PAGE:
Actually, this wasn't my originally planned adventure to report on, but as we used to say in back when I was employed, go with the "teachable moment." So, here's a report on the other end of the dining spectrum: dinner out with the whole of the Small World.
Tonight, we were scrambling around trying to get out of the house to get some dinner after a day of getting various odd things done around the house. J. took down the outside Christmas lights after O. directed him this morning "Daddy, we forgot to take the deer down, and it is a Christmas decoration." I worked on invitations for my cousin's upcoming baby shower, and as usual, the computer sucked time right out of nowhere, so it was 5:30 before I even thought of defrosting some chicken or something.
O. originally wanted to go eat pizza somewhere, which was kind of surprising, as he usually only expresses a preference for the "quesadilla and rice place." We were all set for a new restaurant adventure -- maybe LaRosa's? That would be a real adventure, since usually that is a banned substance in our home. Contrary to most Cincinnatians, my husband is NOT a fan of LaRosa's, claiming their sauce smells like vomit. I'm sorry to even have written that, for I may have forever spoiled the experience for others. I have to admit, he has nailed the distinctive odor that haunted Kings Island and the zoo food stands while I was growing up, and I have not been able to really enjoy a slice of LaRosa's pie at a group gathering ever since he identified it for me.
Anyway, O. quickly changed his mind, and decided quesadillas really were what he wanted, that and chips. We headed down the stairs to get shoes, etc. on, and he shouted "Here we come, food!" Then, to Scout: "Sorry, you can't come. You don't have hands."
We enjoyed a meal with service slower than usual at our favorite Mexican haunt, El Picante, with an obviously new server. It is really embarassing how familiar EVERYONE in our family is with the procedures of family friendly restaurants. O. doles out the little bowls for salsa and helps himself right to the basket of chips and his personal bowl of salsa. "If you put just a little, it is not too spicy." No crayons necessary here, though we get a little antsy if the food doesn't come before the chips run out. J. gets the chicken fajitas and asks the inevitable imponderable -- why do you only get three tortillas at dinner, and four at lunch? Someone else in the restaurant always orders fajitas after his arrive, and luckily, at this place, they actually taste good, rather than just smell delicious as they pass by your table -- nothing worse than a bland fajita for taste bud anticipatory disappointment. On a recent visit, a teenaged girl approached our table and asked what J. was eating, because her mom wanted to order whatever it was. Really? Has she missed all of Don Pablo's marketing of the last decade? I order my new favorite -- chilaquiles -- I've been looking for something new for months now, after feeling like I was in a taquito rut, and am quite pleased with the discovery of #56 on this menu -- saucy, melty, and as flavorful as spicy -- J. says it is like Mexican/Indian food, perfect for me.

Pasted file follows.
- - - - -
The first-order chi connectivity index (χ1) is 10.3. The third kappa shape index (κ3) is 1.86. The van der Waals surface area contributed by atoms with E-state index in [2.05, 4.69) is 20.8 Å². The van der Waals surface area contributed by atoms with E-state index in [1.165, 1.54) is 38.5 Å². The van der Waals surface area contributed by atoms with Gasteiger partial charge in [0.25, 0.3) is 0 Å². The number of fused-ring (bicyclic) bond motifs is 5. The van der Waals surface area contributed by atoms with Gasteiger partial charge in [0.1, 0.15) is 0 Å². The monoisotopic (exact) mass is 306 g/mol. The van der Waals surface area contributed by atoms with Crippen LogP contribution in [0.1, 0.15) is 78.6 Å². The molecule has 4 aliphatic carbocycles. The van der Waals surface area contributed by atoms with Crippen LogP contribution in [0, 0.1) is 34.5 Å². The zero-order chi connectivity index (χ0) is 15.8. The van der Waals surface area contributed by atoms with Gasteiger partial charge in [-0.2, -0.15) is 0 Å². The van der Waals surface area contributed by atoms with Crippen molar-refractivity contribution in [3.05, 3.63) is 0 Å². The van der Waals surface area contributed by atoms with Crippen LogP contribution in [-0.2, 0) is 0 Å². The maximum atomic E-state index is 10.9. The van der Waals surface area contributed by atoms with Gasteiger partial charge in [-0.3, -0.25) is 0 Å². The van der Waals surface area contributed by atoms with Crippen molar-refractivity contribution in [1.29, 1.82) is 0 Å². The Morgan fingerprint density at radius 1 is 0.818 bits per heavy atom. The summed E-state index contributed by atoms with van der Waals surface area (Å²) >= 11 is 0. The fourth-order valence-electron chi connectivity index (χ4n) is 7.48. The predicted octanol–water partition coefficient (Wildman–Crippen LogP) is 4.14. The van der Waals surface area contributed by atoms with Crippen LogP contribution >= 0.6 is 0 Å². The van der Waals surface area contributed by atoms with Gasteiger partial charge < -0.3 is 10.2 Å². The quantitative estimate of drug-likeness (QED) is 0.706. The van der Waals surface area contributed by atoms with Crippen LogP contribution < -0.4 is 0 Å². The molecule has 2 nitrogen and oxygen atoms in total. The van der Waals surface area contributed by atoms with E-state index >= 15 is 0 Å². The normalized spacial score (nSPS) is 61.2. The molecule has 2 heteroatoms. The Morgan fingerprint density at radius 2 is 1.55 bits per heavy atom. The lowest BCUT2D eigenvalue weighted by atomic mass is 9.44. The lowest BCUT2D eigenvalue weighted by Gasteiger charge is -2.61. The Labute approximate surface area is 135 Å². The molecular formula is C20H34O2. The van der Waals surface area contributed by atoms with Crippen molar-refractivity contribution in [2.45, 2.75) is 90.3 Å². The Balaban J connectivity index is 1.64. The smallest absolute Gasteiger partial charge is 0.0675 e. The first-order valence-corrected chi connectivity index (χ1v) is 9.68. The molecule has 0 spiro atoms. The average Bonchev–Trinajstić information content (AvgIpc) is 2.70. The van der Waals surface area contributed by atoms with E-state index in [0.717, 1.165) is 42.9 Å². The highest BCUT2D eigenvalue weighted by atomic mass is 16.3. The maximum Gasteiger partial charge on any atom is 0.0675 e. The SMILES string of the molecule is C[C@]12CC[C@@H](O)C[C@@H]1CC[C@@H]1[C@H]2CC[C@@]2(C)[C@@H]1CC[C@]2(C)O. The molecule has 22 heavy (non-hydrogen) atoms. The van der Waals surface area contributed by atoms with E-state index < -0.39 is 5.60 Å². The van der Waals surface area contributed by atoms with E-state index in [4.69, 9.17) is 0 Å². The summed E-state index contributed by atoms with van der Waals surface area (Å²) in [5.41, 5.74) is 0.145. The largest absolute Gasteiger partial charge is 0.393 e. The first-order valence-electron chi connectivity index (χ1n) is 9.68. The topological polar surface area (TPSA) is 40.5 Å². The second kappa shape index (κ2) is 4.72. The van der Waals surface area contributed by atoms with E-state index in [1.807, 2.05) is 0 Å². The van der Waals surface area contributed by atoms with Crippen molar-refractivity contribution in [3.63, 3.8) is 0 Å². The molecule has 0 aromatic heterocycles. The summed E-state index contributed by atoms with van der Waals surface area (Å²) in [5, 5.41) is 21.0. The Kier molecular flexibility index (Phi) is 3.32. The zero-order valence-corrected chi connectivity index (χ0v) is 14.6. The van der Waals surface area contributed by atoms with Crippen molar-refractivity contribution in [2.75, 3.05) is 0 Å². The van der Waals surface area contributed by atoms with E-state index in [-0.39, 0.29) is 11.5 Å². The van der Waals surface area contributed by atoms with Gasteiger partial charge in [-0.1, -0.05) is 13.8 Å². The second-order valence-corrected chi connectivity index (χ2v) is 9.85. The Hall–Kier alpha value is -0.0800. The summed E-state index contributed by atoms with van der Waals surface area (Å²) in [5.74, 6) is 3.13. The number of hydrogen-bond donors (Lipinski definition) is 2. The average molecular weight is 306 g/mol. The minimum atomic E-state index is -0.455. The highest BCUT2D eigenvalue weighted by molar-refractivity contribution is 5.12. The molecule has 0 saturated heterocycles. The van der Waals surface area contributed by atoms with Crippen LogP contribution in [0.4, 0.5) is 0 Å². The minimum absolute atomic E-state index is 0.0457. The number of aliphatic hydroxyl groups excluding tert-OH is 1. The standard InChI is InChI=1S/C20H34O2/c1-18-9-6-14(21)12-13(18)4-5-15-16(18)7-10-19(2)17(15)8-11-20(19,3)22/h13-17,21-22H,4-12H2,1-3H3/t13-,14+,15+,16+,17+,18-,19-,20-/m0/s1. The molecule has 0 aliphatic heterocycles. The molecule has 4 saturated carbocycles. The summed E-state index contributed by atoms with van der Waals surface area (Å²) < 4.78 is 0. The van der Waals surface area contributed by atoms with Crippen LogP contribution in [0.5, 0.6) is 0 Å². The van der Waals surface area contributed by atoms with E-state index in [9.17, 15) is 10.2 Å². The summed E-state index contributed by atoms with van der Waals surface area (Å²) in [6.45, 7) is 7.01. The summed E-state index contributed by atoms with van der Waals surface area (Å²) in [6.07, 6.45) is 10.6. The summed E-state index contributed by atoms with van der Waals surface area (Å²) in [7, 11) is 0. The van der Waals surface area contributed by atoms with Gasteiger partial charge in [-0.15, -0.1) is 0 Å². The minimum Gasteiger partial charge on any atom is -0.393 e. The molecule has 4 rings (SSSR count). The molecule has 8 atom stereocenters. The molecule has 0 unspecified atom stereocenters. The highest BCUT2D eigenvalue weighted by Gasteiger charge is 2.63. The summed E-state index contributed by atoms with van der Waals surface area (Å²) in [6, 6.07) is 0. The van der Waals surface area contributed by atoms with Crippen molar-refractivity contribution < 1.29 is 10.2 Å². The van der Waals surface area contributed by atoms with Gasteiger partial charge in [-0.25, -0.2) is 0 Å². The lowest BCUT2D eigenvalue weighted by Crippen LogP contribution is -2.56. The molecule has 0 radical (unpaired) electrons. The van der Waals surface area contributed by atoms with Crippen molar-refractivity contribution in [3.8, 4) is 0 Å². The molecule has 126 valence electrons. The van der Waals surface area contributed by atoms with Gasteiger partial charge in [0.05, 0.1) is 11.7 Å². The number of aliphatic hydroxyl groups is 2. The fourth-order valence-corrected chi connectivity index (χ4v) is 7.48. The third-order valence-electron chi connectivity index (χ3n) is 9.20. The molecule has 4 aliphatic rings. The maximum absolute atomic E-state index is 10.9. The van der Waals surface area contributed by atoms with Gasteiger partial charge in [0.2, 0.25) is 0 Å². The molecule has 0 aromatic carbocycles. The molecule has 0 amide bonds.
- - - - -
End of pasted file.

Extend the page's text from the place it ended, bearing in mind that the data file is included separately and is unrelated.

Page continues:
Tonight, our newbie let us down a little, as there was little follow up on our meal. J. only got one Pacifico, and was a little parched by the end. I'm prone to think we exude invisibility as diners for some reason -- seems we're always the ones straining to make eye contact with a server. We really do go to this restaurant a lot, so you'd think by now we'd get a little more love than we do, but mostly the employees are smiley and I feel like they mean well, so it's hard to complain.
We got out before N. got too vocal, stopped for a few chiclets out of the machine, and spent the ride home doling out the different colors of square gum to O. All in all, not necessarily an adventure, but a good experience for the Small world anyway. Next week, maybe we'll branch out to the sports bar.